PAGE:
- On the Sharks' first power play of the game, the Ducks defense completely forgot about Christian Ehrhoff pinching down from his point position, Ryane Clowe found him, and Hiller slid across and forced Ehrhoff to chip it over to Joe Pavelski and the pass never made it through.
Joe Thornton, who did score on a rebound to make it 1-0 in the first, could have bagged one earlier in the period had he been thinking shoot first instead of pass first. He came down the right wing and was given a shooting lane, but tried to pass it across and the play was broken up.
I noticed it on Twitter and my good friend and former SBN Blogger, Jerry Wilson, noticed the same thing, too.
@Gravypan Try watching it live! It was even worse.
- And then in the second, Hiller came up with a glorious stop on a short handed breakaway by Milan Michalek. Later in the frame, he denied Torrey Mitchell on a rebound.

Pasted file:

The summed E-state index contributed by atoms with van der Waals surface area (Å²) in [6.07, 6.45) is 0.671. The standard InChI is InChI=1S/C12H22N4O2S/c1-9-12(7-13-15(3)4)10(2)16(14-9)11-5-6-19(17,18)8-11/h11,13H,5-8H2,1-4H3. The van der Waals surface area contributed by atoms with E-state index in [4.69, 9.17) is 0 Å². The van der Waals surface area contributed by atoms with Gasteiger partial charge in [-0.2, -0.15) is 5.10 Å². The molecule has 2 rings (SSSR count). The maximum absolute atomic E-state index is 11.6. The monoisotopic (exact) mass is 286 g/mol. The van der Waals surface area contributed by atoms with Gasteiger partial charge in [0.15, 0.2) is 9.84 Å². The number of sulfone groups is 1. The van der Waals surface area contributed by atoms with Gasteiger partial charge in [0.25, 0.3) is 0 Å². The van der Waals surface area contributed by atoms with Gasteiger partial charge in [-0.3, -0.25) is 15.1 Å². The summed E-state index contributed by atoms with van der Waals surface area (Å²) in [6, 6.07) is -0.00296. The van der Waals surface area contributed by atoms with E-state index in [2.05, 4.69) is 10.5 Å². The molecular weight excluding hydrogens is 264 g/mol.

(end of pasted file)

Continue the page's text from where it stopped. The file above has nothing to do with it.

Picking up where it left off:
But he couldn't stop Devin Setoguchi's nifty shot late in the period thanks to a little on ice chess match between the two. Setoguchi took the puck around the net, turned around so he could be on his forehand. Problem is, Hiller had everything covered down low, so Setoguchi deked a up high to force Hiller to come off his left post a bit.
He didn't come off it much, but it was enough for Setoguchi to rip a wrister just off the ice and between Hiller's left pad and his glove to give San Jose a 2-0 lead going into the third.